Magazine article The Nation

Major Threat

Magazine article The Nation

Major Threat

Article excerpt

Unless they succeed in raising pounds 150,000 ($218,000) in the next few weeks , New Statesman & Society, Britain's eighty-year-old journal of opinion rounded by George Bernard Shaw and Fabian socialists Sidney and Beatrice Webb, may be the latest victim of the country's draconian libel laws.

The case, which reveals much about the English character, would be hilarious were its implications not tragic for the free flow of information everywhere. In brief, here is what happened. In its January 29 issue, the New Statesman ran a cover story called "The Curious Case of John Major's 'Mistress.'" The point of the three-page piece, co-written by New Statesman editor Steve Platt, was that ever since and even before Major became Prime Minister, the Brit media's nudge-wink-and-gossip contingent had run oblique references to an alleged affair between Major and his (unnamed) caterer. A veiled reference even found its way onto Spitting Image, the television puppet show. New Statesman named the unlucky rumoree (Clare Latimer) but concluded on the basis of its own independent investigation that there was not a shred of evidence to justify the rumor, and that "it is the culture of secrecy, and the particularly British culture of prurience, that gives such rumours their potency."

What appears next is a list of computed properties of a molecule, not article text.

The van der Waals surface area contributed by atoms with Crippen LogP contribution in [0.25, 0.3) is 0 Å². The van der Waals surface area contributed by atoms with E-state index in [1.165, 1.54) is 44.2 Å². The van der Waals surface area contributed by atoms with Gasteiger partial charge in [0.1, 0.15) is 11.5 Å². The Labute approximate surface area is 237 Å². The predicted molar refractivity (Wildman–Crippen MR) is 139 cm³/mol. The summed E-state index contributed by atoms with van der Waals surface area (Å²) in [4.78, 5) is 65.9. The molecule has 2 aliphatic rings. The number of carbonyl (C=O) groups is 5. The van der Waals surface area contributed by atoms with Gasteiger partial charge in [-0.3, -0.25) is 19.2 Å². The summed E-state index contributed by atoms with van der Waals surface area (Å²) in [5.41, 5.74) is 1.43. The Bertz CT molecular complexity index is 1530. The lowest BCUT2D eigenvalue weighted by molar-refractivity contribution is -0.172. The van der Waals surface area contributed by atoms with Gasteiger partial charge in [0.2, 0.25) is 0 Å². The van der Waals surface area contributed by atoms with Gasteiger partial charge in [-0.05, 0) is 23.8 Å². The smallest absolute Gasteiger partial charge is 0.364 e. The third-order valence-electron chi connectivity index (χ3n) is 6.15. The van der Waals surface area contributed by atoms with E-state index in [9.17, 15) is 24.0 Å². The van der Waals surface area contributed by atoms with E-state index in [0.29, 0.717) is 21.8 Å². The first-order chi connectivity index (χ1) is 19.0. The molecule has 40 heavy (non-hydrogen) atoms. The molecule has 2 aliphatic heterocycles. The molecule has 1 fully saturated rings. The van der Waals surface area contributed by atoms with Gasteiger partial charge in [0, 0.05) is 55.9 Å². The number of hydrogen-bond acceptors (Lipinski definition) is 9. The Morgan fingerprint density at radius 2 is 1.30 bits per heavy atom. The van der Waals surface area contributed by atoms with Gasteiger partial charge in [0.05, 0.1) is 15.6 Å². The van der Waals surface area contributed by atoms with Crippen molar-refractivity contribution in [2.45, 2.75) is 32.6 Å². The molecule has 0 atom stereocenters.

Major, who was traveling at the time, denounced the article as "completely untrue" (even though its import was to clear him of the false charge) and both he and Latimer issued legal writs against the New Statesman (and a satirical journal called Scallywag, which ran its own version of the story and boasts that it has no assets, is "published by the gifted, the inebriated and insane .... Any part of it may be stolen and reproduced, provided the interested party buys the editor a pint").

Hoping the litigation would be dropped, the New Statesman, already on the financial ropes, after consultation with its solicitors published a letter expressing "regret that the Prime Minister and his family and Ms. Latimer and her family have been caused any personal distress by the publication of the article." Because the article was intended as press criticism and made clear there was no basis for the rumor of an affair, the editors declined to issue an apology.

Meanwhile, Major sued the New Statesman's printers, distributors and main retail outlets; and at substantial cost to the magazine arranged to have it removed from the bookstalls and newsstands. He and Latimer then settled their libel actions against these latter defendants for an amount rumored to be in the neighborhood of pounds 100,000. The catch: The New Statesman, which lacks (prohibitively expensive) libel insurance, has indemnified its distributors et al. against libel suits, and hence, other things being equal, it is already in the hole for six (British) figures. …

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